rare book post

by colombia96 on October 26, 2016 - 5:34pm

The book we worked with was called “the way to Health” by Tryon. It was a very small book, about pocket size. Its rough dimensions were roughly 20 x 12 x 4 cm and weighted about 3.5 lbs. The library guy said it was an octavo, a total of 520 pages so that should mean 65 leaves folded 8 times. The book was most probably in its original leather binding along with the reconstruction of the backbone of the book. It had that undistinguishable old book smell. It was written in English with no illustrations and with a very simple font, most probably Times new Roman and had no sign of hand written notes in the margins.  The book had been used a lot in its time as indication by the water marks and visible wear of the pages and binding. The book seems to be about preventative medicine. Its small size and written langue probably meant it was a house hold book for the everyday person. As the library guy explained, the way books are written and bind can tell a lot about who owned it. The book was the second edition and was already outdated by the time of the reprint in 1691.
New knowledge in the time took drastically longer to get around than it does now. The new paradigm of medicine was already in progress during this time but since it was a house hold preventive medicine book, its content was still based on the old paradigm revolving around the 4 humors. As explained by the library guy, it was common for house hold books to be outdated since the average person was not expected to understand this new paradigm of medicine that closer resembles our modern medicine. Thanks to the change of paradigm new knowledge was being created at the hands of the most educated people in society, these were often very select few who had the means to be schooled. General education was not as common place as it is today and people most often pursued to educate themselves in applicable trades, often follow their parents’ line of work. This meant most people weren’t as educate. Scholar books were more commonly written in Latin, making them useless for an average person who could only read vernacular if literate at all. This greatly impaired the distribution of knowledge since it limited who had access to books and who could actually read them. Distribution of knowledge has greatly changed since this time. The only way to obtain it was through literature or apprenticing someone in a career. This greatly limited the population’s access to this knowledge and allowed others to have a better access to it through their social statues. The higher in the social structure the better access you had to new and old knowledge and subsequently left those lower in the social structure with barely any access to new knowledge and limited access to old knowledge. Today, almost the entire collection of modern knowledge is within our grasp thanks to the internet, and it’s practically available in every spoken language. This is greatly different as to who can access it yet we still follow a similar structure when it comes to the production of new knowledge, at least in reliable sources. Since literally anyone can post anything on the internet it’s important to screen for unreliable sources so that we can assure that what we are reading is not junk. Like this blog is my personal understanding of the production of knowledge from the time, it’s possible I am not a very reliable source.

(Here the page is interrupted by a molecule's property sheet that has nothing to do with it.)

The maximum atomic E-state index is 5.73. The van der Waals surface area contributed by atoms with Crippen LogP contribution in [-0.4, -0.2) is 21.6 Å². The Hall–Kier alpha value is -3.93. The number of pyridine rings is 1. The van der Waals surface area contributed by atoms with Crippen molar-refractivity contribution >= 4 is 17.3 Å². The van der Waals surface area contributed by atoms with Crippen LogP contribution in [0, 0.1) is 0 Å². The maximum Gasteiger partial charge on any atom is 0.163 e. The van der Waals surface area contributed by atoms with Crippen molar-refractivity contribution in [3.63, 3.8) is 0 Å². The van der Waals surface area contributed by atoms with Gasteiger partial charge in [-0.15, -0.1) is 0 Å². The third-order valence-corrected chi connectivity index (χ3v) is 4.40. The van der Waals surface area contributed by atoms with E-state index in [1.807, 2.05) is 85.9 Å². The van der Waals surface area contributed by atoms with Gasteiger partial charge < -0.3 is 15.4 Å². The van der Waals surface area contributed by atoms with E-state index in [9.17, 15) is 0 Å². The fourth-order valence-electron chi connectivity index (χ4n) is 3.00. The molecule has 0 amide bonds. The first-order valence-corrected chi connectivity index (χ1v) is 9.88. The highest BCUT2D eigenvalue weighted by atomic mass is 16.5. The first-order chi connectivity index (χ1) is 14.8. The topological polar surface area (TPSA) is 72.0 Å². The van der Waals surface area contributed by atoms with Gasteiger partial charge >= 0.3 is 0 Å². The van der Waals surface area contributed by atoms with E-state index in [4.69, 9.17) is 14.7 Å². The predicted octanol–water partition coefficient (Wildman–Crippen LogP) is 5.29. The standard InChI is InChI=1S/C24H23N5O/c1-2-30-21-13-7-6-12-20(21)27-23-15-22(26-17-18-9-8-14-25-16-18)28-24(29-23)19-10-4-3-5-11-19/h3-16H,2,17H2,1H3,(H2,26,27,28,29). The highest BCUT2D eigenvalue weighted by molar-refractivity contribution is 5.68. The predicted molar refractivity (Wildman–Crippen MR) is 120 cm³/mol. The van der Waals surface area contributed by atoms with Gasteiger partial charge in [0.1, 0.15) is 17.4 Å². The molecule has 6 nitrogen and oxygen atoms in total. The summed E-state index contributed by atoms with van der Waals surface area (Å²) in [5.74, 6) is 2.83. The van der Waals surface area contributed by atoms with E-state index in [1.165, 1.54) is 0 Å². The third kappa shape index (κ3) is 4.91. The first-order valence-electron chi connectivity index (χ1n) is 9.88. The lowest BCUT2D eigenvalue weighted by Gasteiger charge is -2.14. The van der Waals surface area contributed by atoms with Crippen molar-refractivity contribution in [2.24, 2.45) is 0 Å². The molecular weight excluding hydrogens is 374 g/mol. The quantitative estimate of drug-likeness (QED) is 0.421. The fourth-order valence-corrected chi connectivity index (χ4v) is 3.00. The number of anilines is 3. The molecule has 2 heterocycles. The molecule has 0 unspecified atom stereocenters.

I find it very interesting that household books were a thing back then! I believe you've done a great job at showcasing and contrasting the social difference between the higher educated elites and the lower educated general population, which can be found even within their collection of books: the use of Latin or vernacular, for example. Furthermore, the fact that you mentioned it to be a preventive book says a lot about the period at the time. In fact, if i recall correctly, preventive methods were preferred over curative methods, especially for the local peasant. I find it interesting that you've decided to point this out!